Continuous Circulation Systems (CCS) have been used in the past to help drill wells where interactions between the mud weight and theformation may increaserisks, thereby allowing the well to be drilledwithout encountering drilling problems or damaging the formation, whilst reaching total depth in the planned time. Previous systems have,however,relied on people working in the red zone. This paper discusses the process of making drill pipe connections, with continuous circulation,utilising a fully automatic deployment system to add value by removing the risk of people around the drill pipe during the connection, working in conjunction with other automated rig systems todeliver the advantages of continuously circulation over each connection.

The continuous circulation subs are installed in every stand of drill pipe to be used in the drilled interval and facilitate circulation while the next stand is picked up and made up to the stump. A valve manifold is utilised to divert flow from the pumps to the subs, instead of the top drive, during the connection. During each connection, circulation is maintained down the drill string, from bit to surface, at drilling rates. Once the connection has been made the continuous circulation surface equipment is disconnected from the drill string allowing drilling to resume.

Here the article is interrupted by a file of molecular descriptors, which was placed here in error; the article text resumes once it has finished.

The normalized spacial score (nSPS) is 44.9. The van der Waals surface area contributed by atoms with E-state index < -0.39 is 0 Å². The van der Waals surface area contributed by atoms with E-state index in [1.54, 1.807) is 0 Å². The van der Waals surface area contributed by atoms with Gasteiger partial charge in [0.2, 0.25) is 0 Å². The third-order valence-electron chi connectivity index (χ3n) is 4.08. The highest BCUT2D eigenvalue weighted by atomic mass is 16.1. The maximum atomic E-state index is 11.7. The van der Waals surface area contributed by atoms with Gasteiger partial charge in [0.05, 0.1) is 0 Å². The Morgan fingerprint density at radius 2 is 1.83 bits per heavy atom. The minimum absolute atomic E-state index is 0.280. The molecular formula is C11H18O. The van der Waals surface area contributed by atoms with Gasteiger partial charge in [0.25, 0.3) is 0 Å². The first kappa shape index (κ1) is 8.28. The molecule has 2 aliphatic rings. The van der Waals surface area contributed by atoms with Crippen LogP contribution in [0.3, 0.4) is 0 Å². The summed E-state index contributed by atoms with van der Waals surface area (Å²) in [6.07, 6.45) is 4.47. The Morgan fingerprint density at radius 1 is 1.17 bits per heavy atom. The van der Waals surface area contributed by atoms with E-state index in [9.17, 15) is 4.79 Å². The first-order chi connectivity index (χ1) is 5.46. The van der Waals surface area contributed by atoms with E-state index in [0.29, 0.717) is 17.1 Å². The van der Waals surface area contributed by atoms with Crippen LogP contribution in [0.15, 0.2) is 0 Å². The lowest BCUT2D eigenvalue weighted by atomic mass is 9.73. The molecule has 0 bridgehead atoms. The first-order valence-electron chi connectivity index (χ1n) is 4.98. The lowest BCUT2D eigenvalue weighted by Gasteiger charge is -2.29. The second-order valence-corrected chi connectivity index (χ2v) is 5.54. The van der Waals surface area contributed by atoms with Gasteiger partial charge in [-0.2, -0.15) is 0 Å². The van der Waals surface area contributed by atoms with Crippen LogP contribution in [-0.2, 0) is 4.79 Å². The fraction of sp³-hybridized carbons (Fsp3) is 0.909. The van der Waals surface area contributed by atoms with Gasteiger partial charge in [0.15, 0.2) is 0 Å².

After deploying the continuous circulation system on a number of geothermal projects, the results of using the system for top hole and intermediate sections suggest that while drilling with low rheology water-based mud systems,a high percentage of cuttings are returned to surface while the next stand of drill pipe is being picked up,limiting any hole loading and allowing the driller to increase the rate of penetration (ROP) through these sections. Fewer hole collapse issues were observed while drilling through volcanic tuff and ash, where wellbore stability is low due to poorly consolidated rock formations, thereby reducing non-productive time associated with stuck pipe and the costs of lost bottom hole assemblies (BHA's) and sidetracks. Most Geothermal projects work on very tight budgets and geothermal exploration costs need to be kept low. Improved drilling performance has improved the viability of these projects and increased the number of exploration wells that can be drilled in a campaign by reducing the days versus depth P90 estimate, that being the 90% probability of the rig matching the days v's depth curve predicted.

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